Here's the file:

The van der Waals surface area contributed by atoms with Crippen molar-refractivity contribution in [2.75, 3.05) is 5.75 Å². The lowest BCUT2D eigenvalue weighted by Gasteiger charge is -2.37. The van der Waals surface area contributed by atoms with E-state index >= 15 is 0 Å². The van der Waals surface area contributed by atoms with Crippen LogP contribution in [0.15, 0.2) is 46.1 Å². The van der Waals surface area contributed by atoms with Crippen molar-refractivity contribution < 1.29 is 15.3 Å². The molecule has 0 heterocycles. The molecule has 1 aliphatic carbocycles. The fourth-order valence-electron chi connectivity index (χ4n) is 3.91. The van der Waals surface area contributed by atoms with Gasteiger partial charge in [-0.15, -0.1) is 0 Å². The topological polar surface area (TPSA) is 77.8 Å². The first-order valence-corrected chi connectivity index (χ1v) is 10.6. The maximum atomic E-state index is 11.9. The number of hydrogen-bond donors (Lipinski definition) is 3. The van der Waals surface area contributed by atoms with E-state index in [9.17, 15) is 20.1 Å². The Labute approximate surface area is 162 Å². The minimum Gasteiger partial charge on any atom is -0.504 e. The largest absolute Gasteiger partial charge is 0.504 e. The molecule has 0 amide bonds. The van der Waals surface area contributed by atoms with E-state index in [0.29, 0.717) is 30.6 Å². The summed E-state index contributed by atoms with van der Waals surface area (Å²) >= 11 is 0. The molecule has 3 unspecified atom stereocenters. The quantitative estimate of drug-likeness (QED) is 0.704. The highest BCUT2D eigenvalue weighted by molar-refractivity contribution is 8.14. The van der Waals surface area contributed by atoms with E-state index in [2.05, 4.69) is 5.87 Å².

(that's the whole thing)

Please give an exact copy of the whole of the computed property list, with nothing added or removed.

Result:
The van der Waals surface area contributed by atoms with Crippen molar-refractivity contribution in [2.75, 3.05) is 5.75 Å². The lowest BCUT2D eigenvalue weighted by Gasteiger charge is -2.37. The van der Waals surface area contributed by atoms with E-state index >= 15 is 0 Å². The van der Waals surface area contributed by atoms with Crippen LogP contribution in [0.15, 0.2) is 46.1 Å². The van der Waals surface area contributed by atoms with Crippen molar-refractivity contribution < 1.29 is 15.3 Å². The molecule has 0 heterocycles. The molecule has 1 aliphatic carbocycles. The fourth-order valence-electron chi connectivity index (χ4n) is 3.91. The van der Waals surface area contributed by atoms with Gasteiger partial charge in [-0.15, -0.1) is 0 Å². The topological polar surface area (TPSA) is 77.8 Å². The first-order valence-corrected chi connectivity index (χ1v) is 10.6. The maximum atomic E-state index is 11.9. The number of hydrogen-bond donors (Lipinski definition) is 3. The van der Waals surface area contributed by atoms with E-state index in [9.17, 15) is 20.1 Å². The Labute approximate surface area is 162 Å². The minimum Gasteiger partial charge on any atom is -0.504 e. The largest absolute Gasteiger partial charge is 0.504 e. The molecule has 0 amide bonds. The van der Waals surface area contributed by atoms with E-state index in [0.29, 0.717) is 30.6 Å². The summed E-state index contributed by atoms with van der Waals surface area (Å²) >= 11 is 0. The molecule has 3 unspecified atom stereocenters. The quantitative estimate of drug-likeness (QED) is 0.704. The highest BCUT2D eigenvalue weighted by molar-refractivity contribution is 8.14. The van der Waals surface area contributed by atoms with E-state index in [2.05, 4.69) is 5.87 Å².